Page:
The British model horse manufacturer, started up by a Kickstarter campaign in 2014, only to close its doors in 2018, is back in business again.
According to an email I received recently, Copperfox 2.0 is getting ready to launch.
From the start, the primary goal of Copperfox Model Horses has been to pay tribute to a wide variety of British breeds, particularly those under-represented in the herds of other model horse manufacturers. Copperfox's initial offerings included a Connemara Pony, a Welsh Cob (Sec. D), and an Exmoor Pony. Later, these founding three were joined by an Irish Sport Horse.
The full Copperfox story with all its ups and downs can be found on the Copperfox home page here.
In short, it tells us that Copperfox has been sold to new owners in the United States who will be manufacturing models both in the UK and the USA (it's not entirely clear whether or not completely different models are to be offered to each market). Copperfox 2.0 promises to "honor and follow the original mission" of Copperfox so that "British breeds will continue to be the largest parts of the lineup." They do not, you will note, promise that their line-up will consist only of British breeds.
As before, the new Copperfox intends to release its models in both plastic and resin, with the addition of a line of miniature versions of their larger sculptures in Stablemate (Coppercub) and Micro Mini (Copperkit) scales -- something other model horse manufacturers like Breyer and Hartland have also gone into in a big way.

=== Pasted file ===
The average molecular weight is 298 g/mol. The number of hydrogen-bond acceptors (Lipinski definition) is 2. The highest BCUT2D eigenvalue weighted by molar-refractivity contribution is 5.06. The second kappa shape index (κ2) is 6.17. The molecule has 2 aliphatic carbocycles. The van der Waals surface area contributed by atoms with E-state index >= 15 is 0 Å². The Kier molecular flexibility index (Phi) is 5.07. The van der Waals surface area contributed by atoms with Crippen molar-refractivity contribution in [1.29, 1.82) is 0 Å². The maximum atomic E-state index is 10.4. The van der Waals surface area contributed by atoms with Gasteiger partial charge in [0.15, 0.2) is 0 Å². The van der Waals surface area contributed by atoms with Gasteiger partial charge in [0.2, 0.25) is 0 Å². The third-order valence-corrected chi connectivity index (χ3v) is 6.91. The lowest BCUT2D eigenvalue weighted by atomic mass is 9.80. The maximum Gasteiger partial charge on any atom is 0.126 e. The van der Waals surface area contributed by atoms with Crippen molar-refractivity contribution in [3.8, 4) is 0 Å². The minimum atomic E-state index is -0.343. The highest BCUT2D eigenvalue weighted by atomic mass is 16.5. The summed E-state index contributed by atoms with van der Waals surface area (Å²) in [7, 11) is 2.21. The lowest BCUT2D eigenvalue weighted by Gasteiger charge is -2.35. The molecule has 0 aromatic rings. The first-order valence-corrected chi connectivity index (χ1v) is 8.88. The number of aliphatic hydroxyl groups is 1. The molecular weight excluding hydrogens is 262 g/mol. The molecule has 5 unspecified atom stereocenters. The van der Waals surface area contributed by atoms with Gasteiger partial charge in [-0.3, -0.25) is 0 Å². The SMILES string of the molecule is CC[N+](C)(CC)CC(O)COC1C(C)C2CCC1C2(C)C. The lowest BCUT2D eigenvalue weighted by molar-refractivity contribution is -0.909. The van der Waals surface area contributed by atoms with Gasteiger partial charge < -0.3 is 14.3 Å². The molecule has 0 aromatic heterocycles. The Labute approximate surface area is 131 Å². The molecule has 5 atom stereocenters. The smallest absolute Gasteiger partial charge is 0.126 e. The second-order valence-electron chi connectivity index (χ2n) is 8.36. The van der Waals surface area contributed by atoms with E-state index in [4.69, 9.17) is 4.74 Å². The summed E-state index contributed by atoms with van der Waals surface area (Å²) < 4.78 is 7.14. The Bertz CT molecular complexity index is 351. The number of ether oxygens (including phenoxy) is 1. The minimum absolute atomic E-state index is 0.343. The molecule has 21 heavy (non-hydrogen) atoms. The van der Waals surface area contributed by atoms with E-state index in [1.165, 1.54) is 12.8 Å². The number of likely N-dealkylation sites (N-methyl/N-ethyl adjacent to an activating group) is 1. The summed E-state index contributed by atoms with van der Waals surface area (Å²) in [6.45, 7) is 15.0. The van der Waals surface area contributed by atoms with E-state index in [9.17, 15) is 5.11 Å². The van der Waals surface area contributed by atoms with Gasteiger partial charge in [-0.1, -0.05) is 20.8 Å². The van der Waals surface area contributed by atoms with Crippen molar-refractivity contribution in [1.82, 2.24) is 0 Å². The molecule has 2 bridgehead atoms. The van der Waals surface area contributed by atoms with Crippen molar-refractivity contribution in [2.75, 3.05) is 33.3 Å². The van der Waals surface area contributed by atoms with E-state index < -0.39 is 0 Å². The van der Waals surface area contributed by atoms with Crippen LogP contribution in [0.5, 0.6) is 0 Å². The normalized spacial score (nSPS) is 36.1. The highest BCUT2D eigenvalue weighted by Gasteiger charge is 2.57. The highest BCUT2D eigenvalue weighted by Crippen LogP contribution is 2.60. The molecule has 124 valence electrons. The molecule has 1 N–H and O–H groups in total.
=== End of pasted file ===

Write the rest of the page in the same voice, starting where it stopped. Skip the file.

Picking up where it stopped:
The final two molds produced in resin by the old Copperfox -- the Shire "Sir Winston" and the Shetland or Partbred Pony "Scamp" are apparently first in line for release. The Copperfox Facebook site features plenty of previews of Winston in particular, as well as some tantalizing sneak peaks of the minis -- some in decorator colours.
|"Katydid" my lone Copperfox model|
I do love "Katydid." She's appealingly homely and humble in appearance, and certainly unlike anything Breyer, Stone, or Hartland has ever produced (although her colour gradient does remind me quite a bit of Breyer's Georg).
I love most of the other Copperfox sculptures too -- especially the Connemara and the Sport Horse. But I have resisted buying them because they look like such excellent performance horses to me, and a good performance horse is pretty much wasted in my stable these days.
I'm really looking forward to seeing the horses that will be coming out of Copperfox in the future and glad to see that, as Hartland has done time and time again, they've found a way back from the brink of extinction.
Let's hope it's a long time before they've "gone to ground" again.